A new way to think about taxi cabs

By Kedir Wako, Dacho Gada, Hassen Ahmed and Abdul Hussen of Portland, Oregon. All four are long-time City of Portland cab drivers and founding members of Union Cab Cooperative.

On Wednesday, Portland City Council has the opportunity to help improve conditions for a whole class of workers with a single, simple vote. Their vote will encourage growth in an industry. It will increase competition. It will improve service. It is the right thing to do.

I'm talking about the opportunity City Council has to approve the first new cab company in Portland in almost 15 years.

A report last spring conducted by the City of Portland found that on average cab drivers work 10-12 hour days, make just over $6 an hour, and pay up to $580 a week in fees to the companies for which they drive. Cab drivers reported conflicts to fixing the system: increase permits to drive and you’ll decrease earnings per driver unless demand increases; don’t increase permits to drive and you’ll continue to have a system with long waits and unreliable service, stifling demand; work long hours and risk driving tired, but work shorter hours and risk losing money for the day; the list could go on.

It is clear to us that the only solution is to offer an alternative cab company model, alongside the companies that are already operating in Portland.

Currently, most cab companies in Portland charge a fee that drivers pay every time they are on the road. The fee pays the company for the use of one of the company’s permits (every cab on the road in Portland must have a city-issued permit, and permits are issued to companies who then hire the drivers) and for dispatching pick-ups to the driver. If it’s a slow night (or week, or month), drivers lose money because the fee is set at such a high rate – they pay more to the company to be on the road than they collect in fares the company dispatches to them.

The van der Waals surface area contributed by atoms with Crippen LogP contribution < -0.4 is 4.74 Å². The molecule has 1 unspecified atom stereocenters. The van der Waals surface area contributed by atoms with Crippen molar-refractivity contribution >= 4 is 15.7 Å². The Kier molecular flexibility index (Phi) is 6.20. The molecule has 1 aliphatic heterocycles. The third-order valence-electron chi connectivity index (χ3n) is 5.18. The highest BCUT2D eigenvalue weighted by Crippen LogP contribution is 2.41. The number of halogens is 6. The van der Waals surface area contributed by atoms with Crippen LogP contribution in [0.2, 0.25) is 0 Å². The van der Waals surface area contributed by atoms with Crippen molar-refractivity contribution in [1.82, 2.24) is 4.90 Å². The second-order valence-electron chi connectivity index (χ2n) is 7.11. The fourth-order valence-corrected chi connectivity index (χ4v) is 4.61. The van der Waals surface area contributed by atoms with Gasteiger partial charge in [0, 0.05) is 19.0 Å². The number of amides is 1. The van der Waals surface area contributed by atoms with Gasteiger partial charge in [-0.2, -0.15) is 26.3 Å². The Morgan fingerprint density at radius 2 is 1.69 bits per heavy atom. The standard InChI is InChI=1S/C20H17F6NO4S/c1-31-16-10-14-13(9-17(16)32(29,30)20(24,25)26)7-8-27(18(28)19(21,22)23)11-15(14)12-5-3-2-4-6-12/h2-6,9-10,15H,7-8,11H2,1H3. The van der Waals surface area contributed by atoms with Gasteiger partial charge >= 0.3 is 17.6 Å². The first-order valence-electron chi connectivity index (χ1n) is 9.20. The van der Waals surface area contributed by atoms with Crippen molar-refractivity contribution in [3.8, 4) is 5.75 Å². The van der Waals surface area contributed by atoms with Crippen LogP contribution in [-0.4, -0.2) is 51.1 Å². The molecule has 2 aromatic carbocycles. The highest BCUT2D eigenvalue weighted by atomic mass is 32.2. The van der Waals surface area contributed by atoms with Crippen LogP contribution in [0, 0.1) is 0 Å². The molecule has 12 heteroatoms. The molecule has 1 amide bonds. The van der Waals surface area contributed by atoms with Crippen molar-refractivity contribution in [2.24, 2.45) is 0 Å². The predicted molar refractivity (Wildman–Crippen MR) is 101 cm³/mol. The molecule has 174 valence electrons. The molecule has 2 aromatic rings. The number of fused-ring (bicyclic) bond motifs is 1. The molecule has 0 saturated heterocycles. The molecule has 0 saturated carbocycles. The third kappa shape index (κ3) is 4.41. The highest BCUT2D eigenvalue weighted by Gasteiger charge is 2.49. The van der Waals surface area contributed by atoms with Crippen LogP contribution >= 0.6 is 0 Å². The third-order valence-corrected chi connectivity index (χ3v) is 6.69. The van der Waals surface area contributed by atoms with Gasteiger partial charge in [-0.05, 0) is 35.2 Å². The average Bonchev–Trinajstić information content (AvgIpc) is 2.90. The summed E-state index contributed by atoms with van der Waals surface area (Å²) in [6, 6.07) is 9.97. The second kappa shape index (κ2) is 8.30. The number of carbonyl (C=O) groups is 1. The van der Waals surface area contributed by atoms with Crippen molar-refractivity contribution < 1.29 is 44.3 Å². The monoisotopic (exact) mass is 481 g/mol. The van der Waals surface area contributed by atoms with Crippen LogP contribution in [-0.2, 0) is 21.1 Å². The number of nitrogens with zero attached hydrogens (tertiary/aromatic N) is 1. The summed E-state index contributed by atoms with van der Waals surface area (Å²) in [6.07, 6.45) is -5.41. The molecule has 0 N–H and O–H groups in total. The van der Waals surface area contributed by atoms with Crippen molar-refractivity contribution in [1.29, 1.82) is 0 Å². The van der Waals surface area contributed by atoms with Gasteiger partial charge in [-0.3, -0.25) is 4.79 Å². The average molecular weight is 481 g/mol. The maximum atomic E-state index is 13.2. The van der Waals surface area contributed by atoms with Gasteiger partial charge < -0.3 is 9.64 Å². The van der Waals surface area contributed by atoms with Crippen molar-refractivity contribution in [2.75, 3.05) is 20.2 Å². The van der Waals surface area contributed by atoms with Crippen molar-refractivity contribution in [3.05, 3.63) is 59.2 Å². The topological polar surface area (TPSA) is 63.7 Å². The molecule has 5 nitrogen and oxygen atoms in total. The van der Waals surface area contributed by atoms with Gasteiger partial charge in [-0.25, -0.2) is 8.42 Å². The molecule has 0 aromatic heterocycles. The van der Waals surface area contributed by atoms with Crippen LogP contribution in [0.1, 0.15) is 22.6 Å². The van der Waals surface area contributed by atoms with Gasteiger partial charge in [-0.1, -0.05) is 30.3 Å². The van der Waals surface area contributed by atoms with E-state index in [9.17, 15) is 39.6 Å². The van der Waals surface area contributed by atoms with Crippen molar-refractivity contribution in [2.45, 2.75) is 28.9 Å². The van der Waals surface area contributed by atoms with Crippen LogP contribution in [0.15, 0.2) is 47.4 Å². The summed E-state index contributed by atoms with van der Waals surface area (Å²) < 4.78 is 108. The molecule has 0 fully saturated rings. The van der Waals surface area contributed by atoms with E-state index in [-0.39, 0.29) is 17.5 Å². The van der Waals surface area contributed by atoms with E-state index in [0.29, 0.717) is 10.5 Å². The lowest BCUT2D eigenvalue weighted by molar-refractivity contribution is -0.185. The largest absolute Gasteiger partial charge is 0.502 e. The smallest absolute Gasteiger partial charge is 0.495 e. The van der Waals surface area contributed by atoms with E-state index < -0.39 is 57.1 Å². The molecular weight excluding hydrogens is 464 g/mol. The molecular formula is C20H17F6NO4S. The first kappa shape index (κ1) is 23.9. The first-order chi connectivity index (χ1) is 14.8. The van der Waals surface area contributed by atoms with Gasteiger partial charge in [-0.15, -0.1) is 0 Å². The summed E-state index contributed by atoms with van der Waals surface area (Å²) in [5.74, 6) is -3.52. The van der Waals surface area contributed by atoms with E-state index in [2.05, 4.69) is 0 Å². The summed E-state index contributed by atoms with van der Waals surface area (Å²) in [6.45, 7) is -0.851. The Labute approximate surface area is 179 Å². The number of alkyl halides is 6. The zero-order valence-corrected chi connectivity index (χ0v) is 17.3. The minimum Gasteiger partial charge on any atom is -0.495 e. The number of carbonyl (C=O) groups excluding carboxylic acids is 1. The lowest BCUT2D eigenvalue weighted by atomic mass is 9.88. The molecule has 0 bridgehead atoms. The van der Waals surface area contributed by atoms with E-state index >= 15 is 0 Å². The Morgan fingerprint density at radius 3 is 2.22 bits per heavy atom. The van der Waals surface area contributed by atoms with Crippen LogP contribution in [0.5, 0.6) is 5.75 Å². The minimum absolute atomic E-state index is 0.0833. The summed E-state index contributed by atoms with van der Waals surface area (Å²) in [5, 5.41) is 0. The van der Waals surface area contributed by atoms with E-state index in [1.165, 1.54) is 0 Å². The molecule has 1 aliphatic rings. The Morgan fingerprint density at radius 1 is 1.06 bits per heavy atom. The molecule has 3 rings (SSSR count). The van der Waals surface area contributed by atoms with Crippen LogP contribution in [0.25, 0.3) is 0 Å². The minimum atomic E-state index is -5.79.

This model requires drivers to work long hours. It doesn’t provide any benefits, but it leaves drivers free from any work on the business side of most companies. The model works for some drivers, but it shouldn’t be the only option that drivers have to operate in the City of Portland.

Wednesday, City Council could vote to let a new cab company that has pledged to operate under a different model enter the market with new operating permits.

The new company, Union Cab Cooperative, has created a business model that includes 24 hour dispatch and schedules that keep passengers safe by limiting the hours drivers are on the road in each shift, replacing current cabs with alternative-energy cabs, while funding healthcare for drivers and ensuring that drivers make a profit by the end of their shift. In exchange, drivers will operate as a cooperative and share administrative burdens.

By cutting out a for-profit company and operating as a cooperative of cab owner-operators, Union Cab can provide an alternative model that brings competition to Portland’s cab market, offers drivers a broader choice, and puts more cars on the road to expand options for consumers without taking any permits away from existing companies.

It is the solution the cab market is looking for. Given the report on working conditions in the cab industry, it is time to implement change.

This should be an easy vote for our City Councilors.

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